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ward Pynchyn my son my house, with orchard, garden and dovehouse called Skygg's and Turnor's, with Skygg's field, Bridgemead and Cheremead at the end of Bridgemead, windmill field, Clement's field next unto the windmill, the little "brome" and all the little crofts in Widford parish, by the little "brome and by yonde" the same that divideth the parishes of Writtle and Widford, with all the crofts lying together towards "By ffortye amedynge by yonde" Skygg's gate on the right hand as we go to the watermill on this side Adam Salmon's "pyghtell," and a "pyghtell" that I bought of Ramsall lying right over against Skygg's wall, upon this condition, that he shall pay his mother yearly five pounds out of the same lands during her life. If he die without issue all these lands &c. shall remain to John Pynchyn, my eldest son, aad his heirs forever. To George, my son, my tenement called Hasylls, with the lands lying and adjoining to the same, that ys to say Bocho's Croofte ffoosters Croofte norryes mede, otherwyes callid Swanne mede and a Croofte and a mede late belonging to an Obite and bought of Mr. Celye as they lye all togyther in lenngith bytwene the Ryver that rynneth from Wryttell bridge towardes lordes myll and the same that leadeth frome Wryttell to Loweford bridge, one headde abuttynge upon the same tenemets callid Hasylls and thother hedde abuttynge upon a mede of Penny fathers nowe in the tenure of Mr. Bygges, and Loweford Leaf and Bryckes Brydge meade with all the reentes comynge into the said Hasylls," upon similar condition to pay out of these lands forty shillings a year to his mother &c. If he die without issue all the said lands to remain to John mine eldest son. To Henry, my son, my tenement and garden called the "Sterre," now in the tenure of Prentyze, three crofts of arable land and a mead thereto belonging lying all together at Cowbridge. nigh unto "Patcho" Foorde," a mead at Cowbridge now in the tenure of Thomas Argoo and two crofts late belonging unto the Chapel Chauntry, whereof one I do occupy &c and the other is now in the tenure of Richard Asser, and the crofts at "Tonstrete and Harvies hoopes" at Oxney Green, &c. (upon similar condition of payment of forty shillings a year to his mother). Remainder, as before, to son John. The tenement called Dunmowes, now in the tenure of Reede the wheelwright, the tenement wherein mother Brewer now dwelleth and the little house adjoining wherein Ayre sometime dwelled (other lands) two crofts, whereof one I bought of late M'. Pawne and his wife and Mr. Thomas Byddell their son and the other I bought of Thomas Byddell uncle unto Thomas Byddell before named, shall be sold and the money thereof coming equally divided between my two daughters Agnes Pynchon and Margery Pynchon and paid them at their full age or day of marriage. If not sold for so much as it is worth then the rents thereof coming to be equally divided between them. I will that Dennys Pynchyn my daughter have all these lands and tenements that I bought lately of Mr. Manne and his brothers, now in the tenure and occupation of John Squyer. Remainder to John mine eldest son. To Joane my daughter, now Brytton's wife, my tenement at the church gate late my brother Borrell's and wherein my said brother dwelled. To Emme Brytton, the daughter of the said Joane, the tenement next adjoining to the same, wherein Roydon the shoemaker now dwelleth. To Joyce Pynchyn my daughter, now the wife of John Athye, my tenement on the North side of Greenbury wherein John Clerke now dwelleth. To Elizabeth Athye, her daughter, the tenement next adjoining, wherein Thomas Smythe now dwelleth. To Elizabeth Pynchon, the daughter of John Pynchon and Helyn his wife, my two tenements, late Salmon's, wherein John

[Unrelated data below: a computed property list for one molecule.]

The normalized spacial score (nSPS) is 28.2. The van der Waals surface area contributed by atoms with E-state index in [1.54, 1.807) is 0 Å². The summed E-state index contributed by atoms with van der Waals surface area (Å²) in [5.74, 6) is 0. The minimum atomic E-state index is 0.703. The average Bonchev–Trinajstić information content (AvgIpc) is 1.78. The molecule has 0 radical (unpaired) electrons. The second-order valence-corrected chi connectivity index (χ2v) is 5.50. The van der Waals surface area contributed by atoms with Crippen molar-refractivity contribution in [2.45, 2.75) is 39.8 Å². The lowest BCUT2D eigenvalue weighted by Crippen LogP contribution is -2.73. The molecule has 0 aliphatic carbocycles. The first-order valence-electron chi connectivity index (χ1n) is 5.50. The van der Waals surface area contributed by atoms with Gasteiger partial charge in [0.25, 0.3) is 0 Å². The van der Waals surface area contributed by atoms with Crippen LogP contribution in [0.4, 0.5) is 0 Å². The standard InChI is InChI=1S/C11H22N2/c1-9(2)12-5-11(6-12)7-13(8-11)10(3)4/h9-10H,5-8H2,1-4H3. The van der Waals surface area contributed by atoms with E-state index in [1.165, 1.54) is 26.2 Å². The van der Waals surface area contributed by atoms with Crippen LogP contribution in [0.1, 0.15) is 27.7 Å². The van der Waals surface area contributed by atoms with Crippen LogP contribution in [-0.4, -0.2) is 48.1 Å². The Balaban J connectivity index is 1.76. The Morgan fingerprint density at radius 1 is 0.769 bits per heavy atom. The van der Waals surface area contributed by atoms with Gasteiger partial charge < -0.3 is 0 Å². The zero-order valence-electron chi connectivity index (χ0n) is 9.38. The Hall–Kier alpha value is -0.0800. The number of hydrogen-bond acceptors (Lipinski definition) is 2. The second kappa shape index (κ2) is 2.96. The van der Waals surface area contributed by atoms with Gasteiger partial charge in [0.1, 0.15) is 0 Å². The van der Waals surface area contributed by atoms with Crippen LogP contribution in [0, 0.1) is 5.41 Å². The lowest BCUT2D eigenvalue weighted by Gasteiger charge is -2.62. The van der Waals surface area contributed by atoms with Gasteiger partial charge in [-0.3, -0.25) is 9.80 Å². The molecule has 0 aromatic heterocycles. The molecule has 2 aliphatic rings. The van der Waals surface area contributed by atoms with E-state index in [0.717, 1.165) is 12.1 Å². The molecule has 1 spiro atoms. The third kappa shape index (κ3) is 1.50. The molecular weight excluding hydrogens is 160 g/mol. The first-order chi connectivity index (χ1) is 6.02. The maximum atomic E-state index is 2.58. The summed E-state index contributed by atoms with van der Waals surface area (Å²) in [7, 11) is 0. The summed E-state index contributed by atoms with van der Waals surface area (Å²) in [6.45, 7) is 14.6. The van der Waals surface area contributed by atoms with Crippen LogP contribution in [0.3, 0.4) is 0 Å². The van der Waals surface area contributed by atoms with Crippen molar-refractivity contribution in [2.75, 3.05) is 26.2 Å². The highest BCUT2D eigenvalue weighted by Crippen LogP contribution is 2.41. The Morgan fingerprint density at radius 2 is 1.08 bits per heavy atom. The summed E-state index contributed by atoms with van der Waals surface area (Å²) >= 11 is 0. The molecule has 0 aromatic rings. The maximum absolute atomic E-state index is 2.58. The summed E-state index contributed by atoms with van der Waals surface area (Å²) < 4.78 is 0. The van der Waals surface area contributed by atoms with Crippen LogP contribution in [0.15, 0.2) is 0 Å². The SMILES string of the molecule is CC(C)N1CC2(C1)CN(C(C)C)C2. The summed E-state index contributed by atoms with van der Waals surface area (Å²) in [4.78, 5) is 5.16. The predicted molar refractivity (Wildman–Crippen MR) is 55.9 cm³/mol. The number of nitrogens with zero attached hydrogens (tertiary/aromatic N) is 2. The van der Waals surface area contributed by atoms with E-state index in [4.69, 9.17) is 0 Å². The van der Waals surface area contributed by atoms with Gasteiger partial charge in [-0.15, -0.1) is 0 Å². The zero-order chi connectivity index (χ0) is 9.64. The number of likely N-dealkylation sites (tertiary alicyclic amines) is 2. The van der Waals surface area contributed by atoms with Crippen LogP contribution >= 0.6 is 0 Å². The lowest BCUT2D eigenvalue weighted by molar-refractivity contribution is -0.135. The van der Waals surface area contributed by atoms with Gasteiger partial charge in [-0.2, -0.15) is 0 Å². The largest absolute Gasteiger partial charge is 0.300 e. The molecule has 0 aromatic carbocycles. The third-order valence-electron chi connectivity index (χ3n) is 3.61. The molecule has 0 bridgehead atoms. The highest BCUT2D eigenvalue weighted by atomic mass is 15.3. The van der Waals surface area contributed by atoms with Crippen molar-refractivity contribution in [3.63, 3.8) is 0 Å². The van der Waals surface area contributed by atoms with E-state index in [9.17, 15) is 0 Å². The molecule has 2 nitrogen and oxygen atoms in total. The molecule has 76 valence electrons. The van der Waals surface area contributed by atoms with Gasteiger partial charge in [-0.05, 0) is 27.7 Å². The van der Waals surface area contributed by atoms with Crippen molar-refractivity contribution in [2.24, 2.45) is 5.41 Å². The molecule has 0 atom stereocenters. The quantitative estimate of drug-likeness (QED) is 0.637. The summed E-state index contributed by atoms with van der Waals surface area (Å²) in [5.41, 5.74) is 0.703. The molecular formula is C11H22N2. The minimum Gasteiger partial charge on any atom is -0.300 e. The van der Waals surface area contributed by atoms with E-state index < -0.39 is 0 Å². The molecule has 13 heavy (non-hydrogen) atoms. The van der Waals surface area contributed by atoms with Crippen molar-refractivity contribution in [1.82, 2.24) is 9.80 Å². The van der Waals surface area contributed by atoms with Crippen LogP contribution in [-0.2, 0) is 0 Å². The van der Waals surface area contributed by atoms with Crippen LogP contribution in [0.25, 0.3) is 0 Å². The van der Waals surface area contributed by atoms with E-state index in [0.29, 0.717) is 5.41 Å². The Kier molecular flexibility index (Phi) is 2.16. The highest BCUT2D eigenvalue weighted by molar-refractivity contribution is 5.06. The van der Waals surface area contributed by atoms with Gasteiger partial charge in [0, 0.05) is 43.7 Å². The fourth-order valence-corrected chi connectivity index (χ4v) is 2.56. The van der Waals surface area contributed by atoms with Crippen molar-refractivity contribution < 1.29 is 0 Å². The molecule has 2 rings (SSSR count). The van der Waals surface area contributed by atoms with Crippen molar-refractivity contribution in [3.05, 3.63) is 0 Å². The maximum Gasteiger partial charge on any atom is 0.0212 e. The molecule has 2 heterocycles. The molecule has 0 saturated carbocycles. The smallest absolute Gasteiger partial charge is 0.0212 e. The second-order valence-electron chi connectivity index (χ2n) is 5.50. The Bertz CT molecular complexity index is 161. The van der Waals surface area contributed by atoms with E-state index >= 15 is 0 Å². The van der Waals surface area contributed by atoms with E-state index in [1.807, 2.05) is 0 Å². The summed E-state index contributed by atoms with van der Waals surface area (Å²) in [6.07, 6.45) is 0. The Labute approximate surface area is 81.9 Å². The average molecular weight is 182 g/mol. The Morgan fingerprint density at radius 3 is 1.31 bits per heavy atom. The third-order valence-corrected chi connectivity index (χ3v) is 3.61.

Newton and Thomlyn now dwell. To the same Elizabeth the land called Cookes or Cockes in Roxwell, bought of M. Browne (and other land). will that two tenements adjoining Hasylls and two on the N. end of Green. bury shall be the poor's forever, and my executor, and after his decease the church wardens, shall place in the said houses such person or persons as they shall think good, there to dwell without any rent therefore to be paid. I will that Thomas Badcock and Joanne his wife have all the house wherein he now dwelleth, called Skygg's and Turnor's, with all the lands I have given Edward Pynchyn my son, from the Feast of St. Michael the Archangel next after my decease unto the end and term of ten years next following, if they do live so long, paying therefor yearly thirteen pounds, &c. To Richard Allen, my wife's brother, my tenement and garden at the North end of the town, where Gregory Joyce now dwelleth. But if his sister, my wife, do refuse the portion I have appointed her &c. then this gift be made void and stand for nought. To Edward Church and Agnes his wife, my wife's sister, and their heirs my tenement wherein Cocks now dwelleth, upon the same condition. To Robert Grove and Joanne his wife, sister also to my wife, &c. the tenement wherein Rose now dwelleth, upon upon the same condition. To William Plowright the tenement where mother Lukes now dwelleth, to give and to sell. To Thomas Plowright the tenement where Maunselld the miller now dwelleth, to give and to sell. To Joanne Plowright the tenement where Roger the weaver now dwelleth, to give and to sell. To Mary Plowright the tenement where Brette the carpenter now dwelleth, to give and to sell. I will that the tenement next unto Peter Brewer's, where the weaver now dwelleth, be sold and the money thereof coming be distributed amongst my servants, by discretion of John Pynchon my son. Sundry small gifts to John Genyns and his wife and William Genyns (a godson) and every other of their children. To Margery Kinge the wife of Johu Kinge and to Lettys Kinge the wife of Robert Kynge. To William Kynge the son of John Kinge and to William Kynge the son of Robert Kinge, to every of them a silver spoon. Certain other bequests to members of the Plowright family. To every of my daughters Agnes, Margery and Dennyce so much household stuff as shall be worth three pounds in money, at their election. To Richard Dakyn, clerk, three shillings four pence in money. The residue of all my lands and goods herein not given nor bequeathed I give and bequeath unto John Pynchon mine eldest son, whom I make and ordain my sole executor &c. And my brother Richard Everard and my cousin, Robert Kinge my supervisors and for their pains herein to be taken I give unto either of them ten shillings &c.